HONG KONG: A Hong Kong court on Tuesday found nine leaders of the 2014 pro-democracy ‘Occupy’ movement guilty of public nuisance during the mass protests, in a landmark verdict as freedoms in the city ruled by mainland China come under strain.
Scores of supporters applauded the defendants, who included a law professor, two legislators and former student activists, after a trial that critics said highlighted the decline of political freedoms in the former British colony.
Law professor Benny Tai, 54, retired sociologist Chan Kin-man, 60, and retired pastor Chu Yiu-ming, 75 were found guilty of conspiracy to commit public nuisance over their leading role in planning and mobilising supporters during the 79-day protest.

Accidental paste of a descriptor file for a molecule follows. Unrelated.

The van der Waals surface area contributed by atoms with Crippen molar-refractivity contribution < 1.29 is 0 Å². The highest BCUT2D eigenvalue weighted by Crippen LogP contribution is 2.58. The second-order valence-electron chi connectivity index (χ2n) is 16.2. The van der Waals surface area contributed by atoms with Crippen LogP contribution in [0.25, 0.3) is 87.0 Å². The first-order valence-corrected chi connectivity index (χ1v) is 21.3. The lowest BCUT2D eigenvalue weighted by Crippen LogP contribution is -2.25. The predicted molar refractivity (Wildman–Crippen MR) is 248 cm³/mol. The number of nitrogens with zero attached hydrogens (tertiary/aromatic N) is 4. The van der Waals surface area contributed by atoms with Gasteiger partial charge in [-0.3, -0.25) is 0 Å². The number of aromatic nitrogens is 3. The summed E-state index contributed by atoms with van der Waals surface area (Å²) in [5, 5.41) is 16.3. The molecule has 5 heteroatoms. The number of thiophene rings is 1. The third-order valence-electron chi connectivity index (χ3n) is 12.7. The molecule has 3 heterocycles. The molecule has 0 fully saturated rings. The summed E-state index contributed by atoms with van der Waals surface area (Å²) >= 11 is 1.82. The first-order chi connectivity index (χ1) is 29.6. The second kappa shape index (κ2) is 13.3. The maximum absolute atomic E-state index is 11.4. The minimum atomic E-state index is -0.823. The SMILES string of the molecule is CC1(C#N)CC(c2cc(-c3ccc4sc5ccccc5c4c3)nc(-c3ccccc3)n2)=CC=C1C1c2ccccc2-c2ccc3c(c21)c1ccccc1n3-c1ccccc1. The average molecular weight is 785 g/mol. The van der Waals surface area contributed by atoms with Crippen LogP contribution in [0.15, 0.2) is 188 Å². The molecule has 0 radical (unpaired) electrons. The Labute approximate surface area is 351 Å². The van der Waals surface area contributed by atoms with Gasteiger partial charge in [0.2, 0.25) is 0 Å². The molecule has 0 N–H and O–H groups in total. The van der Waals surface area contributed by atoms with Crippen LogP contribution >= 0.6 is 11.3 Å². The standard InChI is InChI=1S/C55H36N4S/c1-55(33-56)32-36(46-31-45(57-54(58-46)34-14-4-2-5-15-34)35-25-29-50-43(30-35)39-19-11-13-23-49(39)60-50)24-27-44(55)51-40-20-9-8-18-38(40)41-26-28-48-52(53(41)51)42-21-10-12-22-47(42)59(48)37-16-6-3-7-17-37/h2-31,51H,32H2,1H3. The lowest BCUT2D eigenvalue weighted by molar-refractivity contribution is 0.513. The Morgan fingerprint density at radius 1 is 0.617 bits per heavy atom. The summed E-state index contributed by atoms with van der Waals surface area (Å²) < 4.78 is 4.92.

The trio had pleaded not guilty to all charges, which carry a maximum jail term of seven years each. The judge did not immediately hand down sentences, and the defendants have not said if they planned to appeal.
“I am determined to fight for Hong Kong with one last effort, and to walk with Hong Kong people one step further,” Chu said in a passionate final speech in court, despite being in poor health.
“We have no regrets … we have not given up,” he said, moving some witnesses to tears, and spurring sustained applause from supporters.
Outside the court, some punched their fists in the air and shouted, “We want universal suffrage.” Others sobbed as supporters called them “fearless and invincible”.